The H1N1 influenza was found in a 13-year-old mixed-breed male who is now recovering, according to the Los Angeles Times.

The virus has previously been been found in other pets, including several cats and ferrets, all of which are suspected to have contracted the disease from their owners or handlers.

These incidents “are not a reason to be concerned,” said Dr. Anne Schuchat, director of the Centers for Disease Control and Prevention’s National Center for Immunization and Respiratory Diseases. “A rare occurrence in other species is not a problem.”

The symptoms of flu in pets are the same as they are in humans: fever, lethargy, runny nose, lack of appetite, coughing and sneezing.

San Diego may bark its “problem” seals away

Harassing the seals is illegal on San Diego’s beaches — unless you’re the city of San Diego and a court has ordered you to do it.

The city Friday submitted plans that include broadcasting the sound of barking dogs for use if and when it is ordered to stop harbor seals from congregating at La Jolla’s Children’s Pool beach, where their numbers have raised health concerns and precluded children’s play.

A lawsuit against the city claims the seals’ presence violates the terms of the 1913 trust that established the beach as a safe wading area for children. Attorneys representing the plaintiff filed a motion last week asking that the seals be immediately dispersed. The lawsuit was filed not against the seals, or Mother Nature, but against the city.

If the order comes, according to the La Jolla Light, the city would use loudspeakers to broadcast the sound of barking dogs to attempt to disperse the seals. Other steps outlined include having employees or contractors harass the seals from afar, possibly spraying water at them.

The plan, at an estimated cost of $688,934, would require personnel to walk the beach from sunrise to sunset, seven days a week for a year, .

(Note to the city of San Diego: Ace and I hereby volunteer for that contract; for half that price, we’d even be willing to camp there at night. Ace would bark at seals and act intimidating, while I would patrol the shore, saying, “Move along now, seals, nothing to see here.”)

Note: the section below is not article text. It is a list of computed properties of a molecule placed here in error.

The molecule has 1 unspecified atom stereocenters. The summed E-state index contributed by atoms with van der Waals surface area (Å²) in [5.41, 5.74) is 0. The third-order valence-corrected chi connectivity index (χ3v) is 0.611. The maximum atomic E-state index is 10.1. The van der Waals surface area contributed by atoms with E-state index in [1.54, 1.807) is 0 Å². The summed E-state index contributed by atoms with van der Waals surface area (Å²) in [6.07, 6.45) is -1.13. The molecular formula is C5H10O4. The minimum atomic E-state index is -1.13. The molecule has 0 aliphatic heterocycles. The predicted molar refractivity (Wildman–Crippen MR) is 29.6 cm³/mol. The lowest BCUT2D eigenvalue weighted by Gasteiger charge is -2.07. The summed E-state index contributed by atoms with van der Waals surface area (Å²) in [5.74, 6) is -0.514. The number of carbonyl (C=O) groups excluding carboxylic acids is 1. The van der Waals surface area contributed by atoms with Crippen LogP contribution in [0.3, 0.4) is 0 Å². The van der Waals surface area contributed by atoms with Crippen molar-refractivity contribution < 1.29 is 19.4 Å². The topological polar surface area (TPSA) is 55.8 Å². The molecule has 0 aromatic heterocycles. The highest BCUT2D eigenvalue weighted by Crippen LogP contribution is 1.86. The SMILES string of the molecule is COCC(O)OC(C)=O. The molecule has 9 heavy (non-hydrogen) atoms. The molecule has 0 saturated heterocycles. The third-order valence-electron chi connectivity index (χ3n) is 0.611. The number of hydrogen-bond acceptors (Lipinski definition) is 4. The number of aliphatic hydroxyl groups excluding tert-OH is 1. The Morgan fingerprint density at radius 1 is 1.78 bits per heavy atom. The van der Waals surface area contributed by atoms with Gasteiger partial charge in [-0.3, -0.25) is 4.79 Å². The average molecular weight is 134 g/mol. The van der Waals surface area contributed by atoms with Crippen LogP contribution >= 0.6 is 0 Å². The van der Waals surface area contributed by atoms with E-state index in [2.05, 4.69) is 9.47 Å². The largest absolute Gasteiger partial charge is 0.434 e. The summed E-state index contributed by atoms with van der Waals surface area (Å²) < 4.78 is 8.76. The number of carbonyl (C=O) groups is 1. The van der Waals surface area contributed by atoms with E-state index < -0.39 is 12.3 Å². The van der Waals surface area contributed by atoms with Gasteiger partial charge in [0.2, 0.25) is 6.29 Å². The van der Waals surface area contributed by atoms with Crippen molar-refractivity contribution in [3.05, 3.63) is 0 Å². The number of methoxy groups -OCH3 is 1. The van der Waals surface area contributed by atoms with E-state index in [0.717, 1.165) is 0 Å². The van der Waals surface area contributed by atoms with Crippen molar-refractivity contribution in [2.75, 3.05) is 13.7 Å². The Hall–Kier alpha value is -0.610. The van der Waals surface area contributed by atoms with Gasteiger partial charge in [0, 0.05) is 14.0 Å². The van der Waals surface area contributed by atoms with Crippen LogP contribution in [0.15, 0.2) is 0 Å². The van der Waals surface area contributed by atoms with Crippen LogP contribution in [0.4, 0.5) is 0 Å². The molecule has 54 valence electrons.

The plan submitted to the court also includes steps to protect the public, noting that dispersing the seals “has a high potential to create an environment requiring a police response.” It includes facilitating traffic flow, monitoring demonstrations, keeping the peace and responding to calls. Animal welfare activists have spoken out against evicting the seals.

For a closer look at the plan, you can find it on a council member’s website.

Terrierist act? She registered her dog to vote

Criminal charges were dismissed Monday against a Seattle area woman who registered her dog to vote, according to the Seattle Times.

Jane Balogh, 67, a grandmother and Army veteran had registered her Australian shepherd-terrier mix as a voter to protest lax standards for voters to prove their identity and citizenship. She used a utility bill in the dog’s name — Duncan M. MacDonald — as identification.

A King County District Court judge dropped a misdemeanor charge of making a false or misleading statement to a public servant, based on Balogh’s completion of the terms of a plea agreement reached in September 2007.

She paid $240 in court costs and completed 10 hours of community service at the Tacoma Rescue Mission.

According to the Times, Balogh made no attempt to hide the deception, telling a number of elected officials what she had done and putting a pawprint instead of a signature on an absentee-ballot envelope.

She didn’t try to vote using the dog’s registration.